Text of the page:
Choke for TSS

Duck and Goose hunting

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Dave in AZ
Posts: 241
Joined: Thu Mar 10, 2016 1:38 pm

Re: Choke for TSS

Postby Dave in AZ » Tue May 10, 2016 2:03 pm

Good video, and your explanation was pretty good too. Thanks for taking the time to post that for us.

Wow that's a different kind of hunting.
Only thing even close to that here in the US is hunting predators (coyote, bobcat) at night where you might have a "wounded rabbit" decoy and audio and you bring them in and shoot them with scoped rifle. I can't think of anything else you can hunt at night really (possom, racoons with dogs maybe?).

I would miss a huge amount without the "wingshooting".

Posts: 27
Joined: Sun Apr 03, 2016 11:29 am
Location: France

Re: Choke for TSS

Postby Fabalis » Thu May 12, 2016 1:24 pm

You know, the migrating birds make there migration almost all the time during the night and so this is a manner to hunt them when they are there !

This is a very old tradition in the north of France, since more than 1 century. We don't have a lot of big water zones and so not a lot of stationery population of ducks. We need to hunt where the birds are there and so during there migrations.

Hunting during the night is not so easy and it's a very particular atmosphere... You have time to cook and have a good dinner with friends. And during the night, stay awake with only the sounds of ducks, alone in the bay, is just magic, especially with a full moon.

But I'm pretty sure yan can understand this type of feeling...

Dave in AZ
Posts: 241
Joined: Thu Mar 10, 2016 1:38 pm

Re: Choke for TSS

Postby Dave in AZ » Mon May 16, 2016 5:29 pm

I like the scene your words paint! It does sound magical, especially once a tradition has been built up around it. I can imagine sitting in that shack with my kids, making a nice camp meal while we wait-- they would love that. Staying up all night is still a big thing for them heh. It would be a bit like deer camp I think, but with ducks... I do love both things, but the entire camp experience and camaraderie is definitely what makes it great for me (with deer), not as much the actual deer. So I can only think that adding more of that sort of feeling, at least sometimes, to a duck hunting outing would really make for some great memories with my kids.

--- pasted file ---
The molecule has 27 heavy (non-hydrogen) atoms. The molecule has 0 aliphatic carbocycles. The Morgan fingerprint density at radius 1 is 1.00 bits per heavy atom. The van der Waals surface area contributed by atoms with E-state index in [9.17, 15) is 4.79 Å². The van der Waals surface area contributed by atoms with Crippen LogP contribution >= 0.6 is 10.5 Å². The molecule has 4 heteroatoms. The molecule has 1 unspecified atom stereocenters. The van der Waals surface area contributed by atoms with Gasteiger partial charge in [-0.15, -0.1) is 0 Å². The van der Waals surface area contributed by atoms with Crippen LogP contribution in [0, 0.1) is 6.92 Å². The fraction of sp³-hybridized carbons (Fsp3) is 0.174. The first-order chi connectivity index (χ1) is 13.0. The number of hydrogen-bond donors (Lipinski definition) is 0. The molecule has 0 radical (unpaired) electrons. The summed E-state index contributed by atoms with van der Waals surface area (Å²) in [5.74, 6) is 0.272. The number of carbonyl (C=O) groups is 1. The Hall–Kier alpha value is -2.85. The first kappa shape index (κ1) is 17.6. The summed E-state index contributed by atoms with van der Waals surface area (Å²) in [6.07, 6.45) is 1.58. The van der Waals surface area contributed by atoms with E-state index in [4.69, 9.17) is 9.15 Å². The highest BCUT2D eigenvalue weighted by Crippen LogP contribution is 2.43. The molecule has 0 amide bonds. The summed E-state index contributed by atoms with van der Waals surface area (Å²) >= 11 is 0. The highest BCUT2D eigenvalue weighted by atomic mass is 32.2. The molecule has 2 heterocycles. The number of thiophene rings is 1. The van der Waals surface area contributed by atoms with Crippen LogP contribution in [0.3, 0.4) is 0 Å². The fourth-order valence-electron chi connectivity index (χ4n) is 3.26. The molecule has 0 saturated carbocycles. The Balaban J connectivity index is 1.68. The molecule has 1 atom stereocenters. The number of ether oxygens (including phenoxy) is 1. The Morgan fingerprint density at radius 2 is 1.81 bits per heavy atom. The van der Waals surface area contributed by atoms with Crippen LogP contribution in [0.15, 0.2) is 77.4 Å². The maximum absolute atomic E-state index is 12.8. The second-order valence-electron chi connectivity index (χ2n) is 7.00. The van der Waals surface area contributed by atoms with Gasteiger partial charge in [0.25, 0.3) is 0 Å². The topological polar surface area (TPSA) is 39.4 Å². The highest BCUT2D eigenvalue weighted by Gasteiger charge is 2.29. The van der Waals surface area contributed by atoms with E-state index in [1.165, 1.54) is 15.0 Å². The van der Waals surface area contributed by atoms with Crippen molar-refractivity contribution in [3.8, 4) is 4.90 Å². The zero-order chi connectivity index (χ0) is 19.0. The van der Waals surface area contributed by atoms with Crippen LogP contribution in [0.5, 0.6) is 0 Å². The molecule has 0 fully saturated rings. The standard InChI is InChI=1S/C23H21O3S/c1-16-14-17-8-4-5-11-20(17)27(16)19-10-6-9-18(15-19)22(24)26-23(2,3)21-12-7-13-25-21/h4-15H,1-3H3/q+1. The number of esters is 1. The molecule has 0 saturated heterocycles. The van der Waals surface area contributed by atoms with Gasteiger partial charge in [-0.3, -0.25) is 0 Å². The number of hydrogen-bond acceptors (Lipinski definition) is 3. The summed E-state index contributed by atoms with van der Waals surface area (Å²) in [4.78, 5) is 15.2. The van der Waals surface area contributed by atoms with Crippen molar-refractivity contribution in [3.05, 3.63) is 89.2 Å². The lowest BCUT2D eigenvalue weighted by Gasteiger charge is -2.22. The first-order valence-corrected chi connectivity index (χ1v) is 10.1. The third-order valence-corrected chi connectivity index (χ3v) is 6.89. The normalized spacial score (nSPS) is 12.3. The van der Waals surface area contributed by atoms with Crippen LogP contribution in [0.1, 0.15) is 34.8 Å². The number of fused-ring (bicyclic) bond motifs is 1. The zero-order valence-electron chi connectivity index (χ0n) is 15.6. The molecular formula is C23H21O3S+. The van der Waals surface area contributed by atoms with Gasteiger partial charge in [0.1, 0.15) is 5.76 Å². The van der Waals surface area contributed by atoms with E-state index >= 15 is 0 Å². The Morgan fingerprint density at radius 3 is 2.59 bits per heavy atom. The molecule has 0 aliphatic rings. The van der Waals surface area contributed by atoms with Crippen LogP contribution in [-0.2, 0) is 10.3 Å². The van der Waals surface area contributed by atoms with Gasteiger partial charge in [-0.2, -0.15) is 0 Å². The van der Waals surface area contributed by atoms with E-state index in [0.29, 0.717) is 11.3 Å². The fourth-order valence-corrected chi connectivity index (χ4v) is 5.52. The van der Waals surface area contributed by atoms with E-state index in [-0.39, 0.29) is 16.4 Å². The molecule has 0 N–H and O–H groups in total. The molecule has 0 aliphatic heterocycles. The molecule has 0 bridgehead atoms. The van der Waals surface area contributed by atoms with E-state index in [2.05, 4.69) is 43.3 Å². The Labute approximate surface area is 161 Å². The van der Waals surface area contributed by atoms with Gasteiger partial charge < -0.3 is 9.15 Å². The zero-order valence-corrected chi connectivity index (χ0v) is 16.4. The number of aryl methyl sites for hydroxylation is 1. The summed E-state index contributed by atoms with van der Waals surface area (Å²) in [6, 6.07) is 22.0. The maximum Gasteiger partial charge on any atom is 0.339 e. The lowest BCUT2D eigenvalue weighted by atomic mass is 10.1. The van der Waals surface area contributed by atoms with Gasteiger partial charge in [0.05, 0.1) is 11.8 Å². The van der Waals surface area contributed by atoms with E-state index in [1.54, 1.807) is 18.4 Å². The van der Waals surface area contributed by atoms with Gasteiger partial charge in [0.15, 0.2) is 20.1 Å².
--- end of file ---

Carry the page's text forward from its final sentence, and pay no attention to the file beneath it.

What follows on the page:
With kids who haven't learned patience and discipline as much as some adults, a bit of comfort and food and the ability to move a bit can help make hunting more enjoyable for them as they just get into it.

I think a lot of Americans might have a hard time coming to grips with your style of hunting since it's so different, but you make some great points on when the game is available. In fact, that's the first time anyone has mentioned to me that the ducks migrate at night-- I always just assumed they slept on a pond somewhere and flew during the day heh. Anyways, having lived in England and bird hunted with a landowning buddy, I got the chance to see that folks do things differently in different places, and it's usually a good thing. At the time I didn't have almost any experience hunting in the US-- I was 22 or so, and flying A-10s over there for the USAF, and we'd go hunting duck, pheasant, wood pigeon and rabbits after work. Rabbit hunting was all done at night, and pheasant hunting with beaters etc. was totally different than in the US. When I got back to the US and started hunting HERE, it was OUR way of doing things that seemed odd to me in many instances ;) Certainly my first social Texas dove hunt was a shocker! There was a LOT to be said for the English method of following a hunt with sherry and pints at the pub! I'm hoping there is some pastis and cheese involved in your hunts!

I'll certainly be interested in hearing more about your hunts Fabalis!
Best Regards,

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